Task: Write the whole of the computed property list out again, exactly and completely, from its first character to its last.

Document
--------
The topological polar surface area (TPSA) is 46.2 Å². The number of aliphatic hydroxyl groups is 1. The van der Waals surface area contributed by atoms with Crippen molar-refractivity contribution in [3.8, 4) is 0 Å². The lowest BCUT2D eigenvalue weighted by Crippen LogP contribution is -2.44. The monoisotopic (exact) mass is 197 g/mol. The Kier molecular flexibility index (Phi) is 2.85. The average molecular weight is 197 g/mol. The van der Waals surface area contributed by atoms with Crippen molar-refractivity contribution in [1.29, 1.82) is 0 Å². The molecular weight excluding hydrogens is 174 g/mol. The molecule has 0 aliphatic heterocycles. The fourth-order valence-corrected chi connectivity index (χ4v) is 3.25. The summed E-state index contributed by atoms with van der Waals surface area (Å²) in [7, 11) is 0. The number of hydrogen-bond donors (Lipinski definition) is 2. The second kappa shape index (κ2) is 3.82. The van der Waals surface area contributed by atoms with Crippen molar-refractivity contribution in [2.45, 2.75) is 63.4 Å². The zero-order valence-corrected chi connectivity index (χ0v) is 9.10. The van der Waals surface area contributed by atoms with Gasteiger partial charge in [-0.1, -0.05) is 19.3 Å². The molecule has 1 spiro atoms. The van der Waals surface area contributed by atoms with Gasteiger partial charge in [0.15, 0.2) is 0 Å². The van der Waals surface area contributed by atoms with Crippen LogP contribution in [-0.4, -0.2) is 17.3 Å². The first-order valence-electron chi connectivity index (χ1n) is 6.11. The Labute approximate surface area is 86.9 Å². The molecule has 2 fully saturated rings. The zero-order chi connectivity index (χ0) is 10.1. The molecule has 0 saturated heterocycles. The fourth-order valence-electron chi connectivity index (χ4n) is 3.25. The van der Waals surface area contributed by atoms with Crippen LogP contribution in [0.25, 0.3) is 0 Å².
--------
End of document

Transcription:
The topological polar surface area (TPSA) is 46.2 Å². The number of aliphatic hydroxyl groups is 1. The van der Waals surface area contributed by atoms with Crippen molar-refractivity contribution in [3.8, 4) is 0 Å². The lowest BCUT2D eigenvalue weighted by Crippen LogP contribution is -2.44. The monoisotopic (exact) mass is 197 g/mol. The Kier molecular flexibility index (Phi) is 2.85. The average molecular weight is 197 g/mol. The van der Waals surface area contributed by atoms with Crippen molar-refractivity contribution in [1.29, 1.82) is 0 Å². The molecular weight excluding hydrogens is 174 g/mol. The molecule has 0 aliphatic heterocycles. The fourth-order valence-corrected chi connectivity index (χ4v) is 3.25. The summed E-state index contributed by atoms with van der Waals surface area (Å²) in [7, 11) is 0. The number of hydrogen-bond donors (Lipinski definition) is 2. The second kappa shape index (κ2) is 3.82. The van der Waals surface area contributed by atoms with Crippen molar-refractivity contribution in [2.45, 2.75) is 63.4 Å². The zero-order valence-corrected chi connectivity index (χ0v) is 9.10. The van der Waals surface area contributed by atoms with Gasteiger partial charge in [-0.1, -0.05) is 19.3 Å². The molecule has 1 spiro atoms. The van der Waals surface area contributed by atoms with Gasteiger partial charge in [0.15, 0.2) is 0 Å². The van der Waals surface area contributed by atoms with Crippen LogP contribution in [-0.4, -0.2) is 17.3 Å². The first-order valence-electron chi connectivity index (χ1n) is 6.11. The Labute approximate surface area is 86.9 Å². The molecule has 2 fully saturated rings. The zero-order chi connectivity index (χ0) is 10.1. The molecule has 0 saturated heterocycles. The fourth-order valence-electron chi connectivity index (χ4n) is 3.25. The van der Waals surface area contributed by atoms with Crippen LogP contribution in [0.25, 0.3) is 0 Å².